A Utah State University student has been hospitalized after swallowing a Tide Pod amid dangerous viral trend of teens ingesting the packets.
The student was taken to a local hospital Saturday, but her condition is unknown.
The ‘Tide Pod Challenge’ — which involves people eating the small detergent packets and posting videos online of themselves doing so — is a trend that’s gaining traction among teens, but school officials insist the incident was not part of the social media craze.
Nearly 40 teenagers have ended up in poison control centers across the US since the first ‘Tide Pod Challenge’ video went viral on January 7.
A Utah student was hospitalized after swallowing a Tide Pod
‘The “laundry packet challenge” is neither funny nor without serious health implications,’ Stephen Kaminski, CEO and executive director of American Association of Poison Control Centers, said in a statement.
‘The intentional misuse of these products poses a real threat to the health of individuals. We have seen a large spike in single-load laundry packet exposures among teenagers since these videos have been uploaded.’
Although the student’s condition wasn’t made immediately clear, Tide Pods could chemically burn any tissue they touch, and impair functions of organs like the throat and lungs, Henry Spiller, director of the Central Ohio Poison Center at Nationwide Children’s Hospital, told Daily Mail in a recent interview.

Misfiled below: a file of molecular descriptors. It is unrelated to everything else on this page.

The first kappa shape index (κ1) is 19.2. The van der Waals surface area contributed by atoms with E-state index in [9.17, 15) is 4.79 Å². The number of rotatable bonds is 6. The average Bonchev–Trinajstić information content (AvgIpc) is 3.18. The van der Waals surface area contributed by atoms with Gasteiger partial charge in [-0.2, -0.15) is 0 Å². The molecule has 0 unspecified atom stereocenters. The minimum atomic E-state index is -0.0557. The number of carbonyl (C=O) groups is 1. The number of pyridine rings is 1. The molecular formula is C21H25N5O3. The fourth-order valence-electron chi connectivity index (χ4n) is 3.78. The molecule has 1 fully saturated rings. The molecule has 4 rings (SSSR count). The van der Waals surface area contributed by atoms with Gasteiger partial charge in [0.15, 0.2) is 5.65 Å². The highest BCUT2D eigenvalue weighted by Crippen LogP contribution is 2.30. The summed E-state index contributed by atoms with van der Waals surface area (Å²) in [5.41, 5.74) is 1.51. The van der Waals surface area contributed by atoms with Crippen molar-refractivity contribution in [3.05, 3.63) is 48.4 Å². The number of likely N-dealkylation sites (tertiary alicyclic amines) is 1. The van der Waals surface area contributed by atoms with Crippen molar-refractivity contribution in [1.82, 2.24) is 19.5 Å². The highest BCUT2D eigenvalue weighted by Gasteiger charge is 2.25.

‘If you get this into the back of the throat, to the epiglottis and pharynx and it stays there for a little while, it literally burns the tissue,’ Spiller explains.
The challenge first appeared as a joke in a 2015 article posted on The Onion, a satirical news organization, and in 2017 College Humor posted a video of a man eating Tide Pods because they looked delicious.
Since emerging trend gained more traction this year on social media, Tide’s parent company Proctor & Gamble released a cautionary video on January 12 featuring New England Patriot football player Rob Gronkowski warning viewers not to eat Tide Pods.
Proctor and Gamble is working with social media networks to remove harmful videos featuring the Tide Pods, which launched in 2012, from the web, a spokesperson told Fox Business.
‘Each year laundry pacs have been on the market, we’ve taken meaningful steps to reduce accidental exposure,’ the spokesperson said.
‘We have co-led the development of industry standard since its initiation and taken actions including adding child resistant closures to the bags and tubs and adding bittering substances to the packets to deter accidental ingestion.’
Social media and video-sharing sites like Facebook and YouTube are also cracking down on ‘Tide Pod Challenge’ videos.
‘YouTube’s Community Guidelines prohibit content that’s intended to encourage dangerous activities that have an inherent risk of physical harm,’ a spokesperson said in a statement. ‘We work to quickly remove flagged videos that violate our policies.’